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Acta Neuropsychiatr. 2019 Jun;31(3):159-166. doi: 10.1017/neu.2019.2.

Efficacy of intervention at traffic schools reducing impulsive action, and association with candidate gene variants.

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1Department of Education,University of Tartu,Tartu,Estonia.
3Department of Psychology,Division of Neuropsychopharmacology,University of Tartu,Tartu,Estonia.
4Department of Family Medicine and Public Health,University of Tartu,Tartu,Estonia.



Road traffic injuries are the leading cause of death among young people. Recognition of the contribution of impulsive behaviour may help novice drivers to behave more safely. Previously a brief intervention focusing on impulsive traffic behaviour conducted by psychologists in driving schools had been effective. The aim of this study was an independent re-evaluation of the effect of the intervention, as conducted by driving school teachers, and assessment of the potential associations with candidate genotypes.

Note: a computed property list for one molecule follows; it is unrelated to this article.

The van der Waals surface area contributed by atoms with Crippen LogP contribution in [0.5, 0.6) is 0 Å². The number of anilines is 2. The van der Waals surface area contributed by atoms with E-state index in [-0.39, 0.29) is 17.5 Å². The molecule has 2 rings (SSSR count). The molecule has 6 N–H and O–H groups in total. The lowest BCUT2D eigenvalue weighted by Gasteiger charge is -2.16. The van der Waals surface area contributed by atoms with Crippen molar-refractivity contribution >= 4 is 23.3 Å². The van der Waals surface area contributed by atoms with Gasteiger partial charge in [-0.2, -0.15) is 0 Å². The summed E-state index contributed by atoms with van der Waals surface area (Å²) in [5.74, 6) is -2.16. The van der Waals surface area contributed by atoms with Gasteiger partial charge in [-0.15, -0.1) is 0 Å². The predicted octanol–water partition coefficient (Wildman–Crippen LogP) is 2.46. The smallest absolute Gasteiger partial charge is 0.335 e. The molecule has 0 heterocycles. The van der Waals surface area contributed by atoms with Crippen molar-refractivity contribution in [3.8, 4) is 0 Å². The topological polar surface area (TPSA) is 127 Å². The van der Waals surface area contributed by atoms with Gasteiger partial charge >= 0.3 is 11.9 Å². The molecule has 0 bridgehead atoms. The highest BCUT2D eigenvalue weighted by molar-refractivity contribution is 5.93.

Driving school students (mean age 22.5, SD=7.9) were divided into intervention (n=704) and control (n=737) groups. Driving school teachers were trained to administer the intervention which consisted of a lecture and group work (1.5 h in total) on impulsivity. Traffic offences and crashes were monitored during 3 years, using police and traffic insurance fund databases. Functional polymorphisms of the dopamine transporter (DAT) and serotonin transporter genes (DAT1 VNTR and 5-HTTLPR) were assessed.


The intervention significantly lowered general traffic risk and prevalence of traffic accidents. DAT1 VNTR 9R carriers, particularly males, had higher general traffic risk in the whole sample. Female 5-HTTLPR s' allele carriers of the intervention group had the lowest general traffic risk. Intervention was most effective in female DAT1 VNTR 10R/10R homozygotes.


Brief impulsivity-centred intervention appears as a promising strategy for preventing risk-taking behaviour in novice drivers and can be fully integrated to driving school curriculum.


dopamine; genotype; humans; impulsive behaviour; serotonin

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